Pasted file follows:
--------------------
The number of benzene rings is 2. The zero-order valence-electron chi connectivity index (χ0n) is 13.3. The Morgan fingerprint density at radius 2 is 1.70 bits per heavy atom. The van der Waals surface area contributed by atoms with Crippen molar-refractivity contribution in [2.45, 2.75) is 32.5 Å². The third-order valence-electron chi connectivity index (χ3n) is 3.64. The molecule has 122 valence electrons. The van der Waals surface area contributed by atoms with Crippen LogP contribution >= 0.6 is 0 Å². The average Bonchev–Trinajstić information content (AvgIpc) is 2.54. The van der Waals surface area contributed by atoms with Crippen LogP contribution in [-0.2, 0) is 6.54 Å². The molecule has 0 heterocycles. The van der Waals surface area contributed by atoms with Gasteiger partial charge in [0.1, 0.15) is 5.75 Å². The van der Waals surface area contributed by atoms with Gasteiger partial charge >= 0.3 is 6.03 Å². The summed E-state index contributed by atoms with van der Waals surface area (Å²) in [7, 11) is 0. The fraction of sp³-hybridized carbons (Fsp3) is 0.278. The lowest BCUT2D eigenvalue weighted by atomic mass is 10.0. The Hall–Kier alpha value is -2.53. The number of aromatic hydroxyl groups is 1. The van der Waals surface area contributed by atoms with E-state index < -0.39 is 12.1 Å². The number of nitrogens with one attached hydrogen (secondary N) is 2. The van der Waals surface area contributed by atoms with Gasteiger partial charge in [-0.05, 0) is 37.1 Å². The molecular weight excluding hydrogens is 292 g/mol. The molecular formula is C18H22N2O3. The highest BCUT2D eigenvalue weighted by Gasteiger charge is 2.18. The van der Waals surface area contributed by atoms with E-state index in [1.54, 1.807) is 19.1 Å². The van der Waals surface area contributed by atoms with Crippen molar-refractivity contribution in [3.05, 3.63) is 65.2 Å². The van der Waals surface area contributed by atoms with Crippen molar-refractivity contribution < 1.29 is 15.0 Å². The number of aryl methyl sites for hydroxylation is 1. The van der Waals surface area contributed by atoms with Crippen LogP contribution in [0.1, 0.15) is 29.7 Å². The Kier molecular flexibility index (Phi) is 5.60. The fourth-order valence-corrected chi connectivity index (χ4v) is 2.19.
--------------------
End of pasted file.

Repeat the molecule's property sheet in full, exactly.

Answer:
The number of benzene rings is 2. The zero-order valence-electron chi connectivity index (χ0n) is 13.3. The Morgan fingerprint density at radius 2 is 1.70 bits per heavy atom. The van der Waals surface area contributed by atoms with Crippen molar-refractivity contribution in [2.45, 2.75) is 32.5 Å². The third-order valence-electron chi connectivity index (χ3n) is 3.64. The molecule has 122 valence electrons. The van der Waals surface area contributed by atoms with Crippen LogP contribution >= 0.6 is 0 Å². The average Bonchev–Trinajstić information content (AvgIpc) is 2.54. The van der Waals surface area contributed by atoms with Crippen LogP contribution in [-0.2, 0) is 6.54 Å². The molecule has 0 heterocycles. The van der Waals surface area contributed by atoms with Gasteiger partial charge in [0.1, 0.15) is 5.75 Å². The van der Waals surface area contributed by atoms with Gasteiger partial charge >= 0.3 is 6.03 Å². The summed E-state index contributed by atoms with van der Waals surface area (Å²) in [7, 11) is 0. The fraction of sp³-hybridized carbons (Fsp3) is 0.278. The lowest BCUT2D eigenvalue weighted by atomic mass is 10.0. The Hall–Kier alpha value is -2.53. The number of aromatic hydroxyl groups is 1. The van der Waals surface area contributed by atoms with E-state index < -0.39 is 12.1 Å². The number of nitrogens with one attached hydrogen (secondary N) is 2. The van der Waals surface area contributed by atoms with Gasteiger partial charge in [-0.05, 0) is 37.1 Å². The molecular weight excluding hydrogens is 292 g/mol. The molecular formula is C18H22N2O3. The highest BCUT2D eigenvalue weighted by Gasteiger charge is 2.18. The van der Waals surface area contributed by atoms with E-state index in [1.54, 1.807) is 19.1 Å². The van der Waals surface area contributed by atoms with Crippen molar-refractivity contribution in [3.05, 3.63) is 65.2 Å². The van der Waals surface area contributed by atoms with Crippen molar-refractivity contribution < 1.29 is 15.0 Å². The number of aryl methyl sites for hydroxylation is 1. The van der Waals surface area contributed by atoms with Crippen LogP contribution in [0.1, 0.15) is 29.7 Å². The Kier molecular flexibility index (Phi) is 5.60. The fourth-order valence-corrected chi connectivity index (χ4v) is 2.19.